It is possible to find a job in Germany as an English speaker. Of course, there are more jobs to choose from if you speak some German – especially for people who do not live in Germany but are discouraged by the language barrier. Germany from an economic standpoint is motivated to bring in “qualified” expats into the country to boost its dwindling labour force.
According to Statista, the German labour market will lack about 2 million skilled workers between the years 2020 and 2030
Comparing the years 1990 to 2017, we can also see that the share of the foreign born population in the German labour force has grown. The trend is only expected to go up.
Whether you already live in Germany, speak some German or not, these are some tips for finding your first or next job in Germany. If you already live here and your visa allows, you can also consider starting a business.
Where to find jobs
Easiest way to find jobs are is online. Here are the most popular platforms
- LinkedIn Jobs
- Xing (Mostly German-speaking jobs)
- Stackoverflow (tech jobs)
- eBay Kleinanzeigen
- JobMensa(For Students)
There are lots of English speaking jobs on the German laboúr market. English is the most sought after language skill according to a Statista – Indeed.com survey.
44 % of workers in German use at least one foreign language. 64% of them will have to use this language about 2- 3 times a week. 95% of foreign languages requirement in jobs is English.Mehr Infografiken finden Sie bei Statista
This means finding a job in English is possible. There is an advantage to having some German proficiency. It is easier to find jobs in certain sectors as an English speaker because they require little to no German proficiency. These include:
Expat job boards in Berlin
- Berlin Startup Jobs – Tech Jobs, Marketing, Internships, Sales, HR, Freelance jobs in Berlin
- Jobs in Berlin – English-speaking jobs in Berlin
- Englishjobs.de – Job vacancies for English Speaking workers in Berlin and Germany
- The Local job board – Jobs in Berlin and Germany from a popular English-speaking newspaper
- English jobs in Berlin – Facebook group, 45k+ members
- English-speaking jobs in Berlin – Facebook group, 85k+ members
- ELTABB job board – English teaching job board in Berlin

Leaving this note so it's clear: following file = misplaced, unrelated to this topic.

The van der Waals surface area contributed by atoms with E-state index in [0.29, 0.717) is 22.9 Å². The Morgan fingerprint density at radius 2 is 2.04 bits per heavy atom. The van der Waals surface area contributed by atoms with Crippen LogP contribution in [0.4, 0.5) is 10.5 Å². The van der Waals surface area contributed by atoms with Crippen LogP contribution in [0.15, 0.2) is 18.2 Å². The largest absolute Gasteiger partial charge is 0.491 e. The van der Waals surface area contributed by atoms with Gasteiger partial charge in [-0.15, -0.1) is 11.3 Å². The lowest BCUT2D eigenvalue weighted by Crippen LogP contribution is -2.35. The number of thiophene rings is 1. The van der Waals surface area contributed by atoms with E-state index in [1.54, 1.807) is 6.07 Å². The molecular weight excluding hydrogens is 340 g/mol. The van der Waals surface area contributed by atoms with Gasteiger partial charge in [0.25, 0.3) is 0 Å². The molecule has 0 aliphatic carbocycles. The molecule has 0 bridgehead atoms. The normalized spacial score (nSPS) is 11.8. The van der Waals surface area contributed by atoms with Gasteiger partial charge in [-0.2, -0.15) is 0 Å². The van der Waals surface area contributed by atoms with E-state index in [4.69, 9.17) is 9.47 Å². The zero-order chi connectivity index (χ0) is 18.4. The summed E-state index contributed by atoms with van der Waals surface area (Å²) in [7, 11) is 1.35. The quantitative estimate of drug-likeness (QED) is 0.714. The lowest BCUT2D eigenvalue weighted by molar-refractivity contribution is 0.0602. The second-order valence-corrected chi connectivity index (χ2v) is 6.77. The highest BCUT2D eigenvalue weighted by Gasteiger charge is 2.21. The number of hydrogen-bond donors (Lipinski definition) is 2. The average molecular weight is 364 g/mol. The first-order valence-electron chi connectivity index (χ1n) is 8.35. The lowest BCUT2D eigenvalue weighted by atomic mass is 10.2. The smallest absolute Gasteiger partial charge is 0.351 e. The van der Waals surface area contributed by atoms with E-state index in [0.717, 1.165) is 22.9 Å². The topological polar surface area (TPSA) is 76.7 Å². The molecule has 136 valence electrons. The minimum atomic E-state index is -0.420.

Finding a job in Germany from abroad
Especially for skilled workers, you can apply for a job from outside Germany. Most companies and startups offer relocation services.
You can also apply for a job search visa. With this visa, you can move to Germany and look for a job. You have a maximum of 6 months to find a job. Taking up self-employment or being a freelancer is not allowed on this visa. To apply, you will need your education certificate and proof of enough funds for the stay.
How to write a resume in Germany
Your resume is the first impression you can make to your potential employee. In Germany, CV’s should ideally have a picture of you (called the Bewerbungsfoto). Here are a few tips handy tips.
- Choose a simple layout
- Avoid spelling mistakes
- Adjust your work experience to suit the kind of job you are applying for.
- Close your employment gaps – e.g travelling instead of unemployed.
- Attach your certificates and recommendation letters (if any)
How to Interview
- Be prepared
- Dress appropriately (Know your audience)
- Be yourself
- Be clear with your answers
- Ask Questions (An employer should also convince you why you should accept to work for them)
After the interview
After the interview, you should hear back ideally within 1-2 weeks. If you do not hear back, write a short email to inquire. The hiring manager could have been out or otherwise occupied. A friendly reminder doesn’t hurt.
After you get the job
Probation period – Probezeit
It is common to have a probation period when you start a job. The employer enjoys some discretion as to how long the probation period should be. The maximal duration is 6 months. The employer can also shorten your probation period after you start.
During your probation phase, both employee and employer can terminate the contract with a shorter notice period(about 2 weeks). After the probation period ends you will have to give the ‘normal’ notice period when you quit(usually about 2-3 months). It is very complicated in Germany for an employer to fire an employee after the probation period ends. However, if the work contract is limited, the employer can decide not to renew after it ends.
Frequently Asked Questions
Yes, you can. Most companies and startup have English as their official language. It is good to know some German but you can get around fine with English
You should not be discriminated against just because you are a foreigner. If you qualify for the job, you should in theory have the same chances on the job market. However if there is a language barrier, your chances may be slimmer. Just apply for the job – the worst that can happen is a rejection email and we have all had them.
Skilled workers are highly sought after. These are jobs in the sciences and in tech. There is also a demand for jobs in the health and care industries. These include:
– Software Engineers
– Product managers
– Mechanical Engineers
– Automotive engineering
– Care workers
1. Senior physician
2. Merger and Acquisitions managers
3. Fund managers
4. Actuarial mathematicians
5. Software Engineers
6. Key Account Managers
Generally yes. We wrote about the cost of living in Berlin and Germany.
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